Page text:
The ISS will turn itself to position the European Space Agency's SOLAR instrument for a better view of the sun.
The instrument has been monitoring the sun's output since it was installed on one of the station's laboratory modules in February 2008, a release from ESA's Paris headquarters said Wednesday.
"That is quite an achievement," says Nadia This, operations engineer at the Belgian User Support and Operations Centre that controls SOLAR. "The instrument was designed to work for only 18 months."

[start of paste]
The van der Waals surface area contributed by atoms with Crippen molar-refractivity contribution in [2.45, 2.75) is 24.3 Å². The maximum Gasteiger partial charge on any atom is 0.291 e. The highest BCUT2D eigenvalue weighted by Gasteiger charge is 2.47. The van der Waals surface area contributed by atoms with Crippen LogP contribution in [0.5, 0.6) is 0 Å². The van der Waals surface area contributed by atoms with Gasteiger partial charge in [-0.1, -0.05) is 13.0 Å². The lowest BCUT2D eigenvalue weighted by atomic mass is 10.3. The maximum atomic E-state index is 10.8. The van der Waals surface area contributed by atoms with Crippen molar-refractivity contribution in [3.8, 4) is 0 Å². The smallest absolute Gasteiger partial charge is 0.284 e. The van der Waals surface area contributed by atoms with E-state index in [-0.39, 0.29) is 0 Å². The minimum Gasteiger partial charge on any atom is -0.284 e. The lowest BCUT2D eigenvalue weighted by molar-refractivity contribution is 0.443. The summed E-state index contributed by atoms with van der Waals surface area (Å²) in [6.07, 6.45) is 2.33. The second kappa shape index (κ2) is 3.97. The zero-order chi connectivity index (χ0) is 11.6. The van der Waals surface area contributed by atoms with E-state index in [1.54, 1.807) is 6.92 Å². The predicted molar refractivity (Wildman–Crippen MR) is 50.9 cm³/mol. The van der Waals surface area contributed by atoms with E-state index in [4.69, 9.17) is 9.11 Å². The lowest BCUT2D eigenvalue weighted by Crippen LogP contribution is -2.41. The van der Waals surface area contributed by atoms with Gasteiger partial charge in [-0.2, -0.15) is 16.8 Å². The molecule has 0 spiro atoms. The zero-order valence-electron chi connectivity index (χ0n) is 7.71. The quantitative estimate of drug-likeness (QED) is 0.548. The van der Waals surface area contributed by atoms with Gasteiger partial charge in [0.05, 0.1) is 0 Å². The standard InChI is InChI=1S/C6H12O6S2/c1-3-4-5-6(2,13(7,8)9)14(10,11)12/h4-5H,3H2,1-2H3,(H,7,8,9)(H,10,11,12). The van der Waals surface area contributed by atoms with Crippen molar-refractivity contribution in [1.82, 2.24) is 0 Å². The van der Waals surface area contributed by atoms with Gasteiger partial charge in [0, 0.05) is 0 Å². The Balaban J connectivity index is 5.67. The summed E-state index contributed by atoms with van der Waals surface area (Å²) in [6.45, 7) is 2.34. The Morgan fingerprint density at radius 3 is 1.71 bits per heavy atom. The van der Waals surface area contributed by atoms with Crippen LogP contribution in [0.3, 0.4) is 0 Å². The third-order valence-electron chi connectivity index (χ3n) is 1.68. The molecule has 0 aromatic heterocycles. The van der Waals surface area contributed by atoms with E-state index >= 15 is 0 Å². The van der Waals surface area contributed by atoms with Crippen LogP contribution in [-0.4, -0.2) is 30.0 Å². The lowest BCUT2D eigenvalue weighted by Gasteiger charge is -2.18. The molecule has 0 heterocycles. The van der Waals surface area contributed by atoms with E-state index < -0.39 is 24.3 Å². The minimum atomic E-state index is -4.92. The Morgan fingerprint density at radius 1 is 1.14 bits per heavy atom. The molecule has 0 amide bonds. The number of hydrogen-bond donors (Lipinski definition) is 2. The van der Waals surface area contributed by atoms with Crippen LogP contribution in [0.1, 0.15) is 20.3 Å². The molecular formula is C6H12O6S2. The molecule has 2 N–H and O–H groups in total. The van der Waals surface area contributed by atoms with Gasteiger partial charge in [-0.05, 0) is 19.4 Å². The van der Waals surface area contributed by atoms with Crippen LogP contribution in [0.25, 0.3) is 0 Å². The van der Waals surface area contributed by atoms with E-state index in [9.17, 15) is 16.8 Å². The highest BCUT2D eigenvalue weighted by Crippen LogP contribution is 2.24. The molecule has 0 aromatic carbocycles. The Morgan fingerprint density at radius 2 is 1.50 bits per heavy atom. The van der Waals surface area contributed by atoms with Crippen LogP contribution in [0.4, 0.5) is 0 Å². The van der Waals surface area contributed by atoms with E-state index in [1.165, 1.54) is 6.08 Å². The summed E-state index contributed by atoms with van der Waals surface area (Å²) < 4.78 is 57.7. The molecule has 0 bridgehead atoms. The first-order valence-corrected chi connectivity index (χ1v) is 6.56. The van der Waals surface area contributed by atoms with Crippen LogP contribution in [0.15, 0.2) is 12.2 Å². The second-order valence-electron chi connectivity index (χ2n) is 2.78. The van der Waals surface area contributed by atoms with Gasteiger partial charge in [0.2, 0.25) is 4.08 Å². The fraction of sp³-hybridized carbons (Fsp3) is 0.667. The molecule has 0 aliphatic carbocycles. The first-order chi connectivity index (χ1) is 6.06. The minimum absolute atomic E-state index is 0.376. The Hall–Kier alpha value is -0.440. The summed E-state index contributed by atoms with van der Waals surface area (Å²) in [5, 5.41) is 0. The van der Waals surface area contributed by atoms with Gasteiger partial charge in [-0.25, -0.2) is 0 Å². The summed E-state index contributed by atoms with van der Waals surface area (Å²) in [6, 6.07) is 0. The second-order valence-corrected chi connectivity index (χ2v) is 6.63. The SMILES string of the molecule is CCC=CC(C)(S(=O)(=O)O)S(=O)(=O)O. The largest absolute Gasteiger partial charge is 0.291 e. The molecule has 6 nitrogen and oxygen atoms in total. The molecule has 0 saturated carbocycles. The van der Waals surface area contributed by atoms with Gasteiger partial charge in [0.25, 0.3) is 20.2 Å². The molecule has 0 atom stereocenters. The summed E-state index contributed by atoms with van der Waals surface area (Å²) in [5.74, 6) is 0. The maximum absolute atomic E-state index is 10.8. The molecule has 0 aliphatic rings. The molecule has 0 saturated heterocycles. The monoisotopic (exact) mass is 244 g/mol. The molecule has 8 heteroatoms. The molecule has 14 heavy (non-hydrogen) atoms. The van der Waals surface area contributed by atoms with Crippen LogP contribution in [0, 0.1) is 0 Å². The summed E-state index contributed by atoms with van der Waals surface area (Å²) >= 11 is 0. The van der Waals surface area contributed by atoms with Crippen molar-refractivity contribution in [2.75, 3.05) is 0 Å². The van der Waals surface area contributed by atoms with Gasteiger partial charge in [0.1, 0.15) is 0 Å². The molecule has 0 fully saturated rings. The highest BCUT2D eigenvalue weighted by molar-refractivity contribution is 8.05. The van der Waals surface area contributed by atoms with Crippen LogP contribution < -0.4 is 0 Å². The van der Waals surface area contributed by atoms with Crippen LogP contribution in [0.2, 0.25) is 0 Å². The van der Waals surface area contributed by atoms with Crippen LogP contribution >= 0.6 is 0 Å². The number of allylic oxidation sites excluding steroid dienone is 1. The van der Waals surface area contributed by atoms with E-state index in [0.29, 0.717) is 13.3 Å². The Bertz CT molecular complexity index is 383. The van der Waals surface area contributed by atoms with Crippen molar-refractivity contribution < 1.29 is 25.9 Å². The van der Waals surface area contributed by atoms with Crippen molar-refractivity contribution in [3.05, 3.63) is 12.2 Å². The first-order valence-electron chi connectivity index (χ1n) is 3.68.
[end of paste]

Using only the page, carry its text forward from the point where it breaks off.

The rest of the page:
SOLAR needs a direct view of the sun to take measurements but the space station's normal orbit obscures the view for two weeks out of every month.
"We want to record a complete rotation of the sun and that takes around 25 days," Nadia said.
SOLAR started recording a full rotation of the sun Nov. 19 and Saturday will spend two hours turning about 7 degrees so observations can continue.
It will hold this angle for 10 days before returning to its original attitude, ESA officials said.
Celebrity Couples of 2014 [PHOTOS]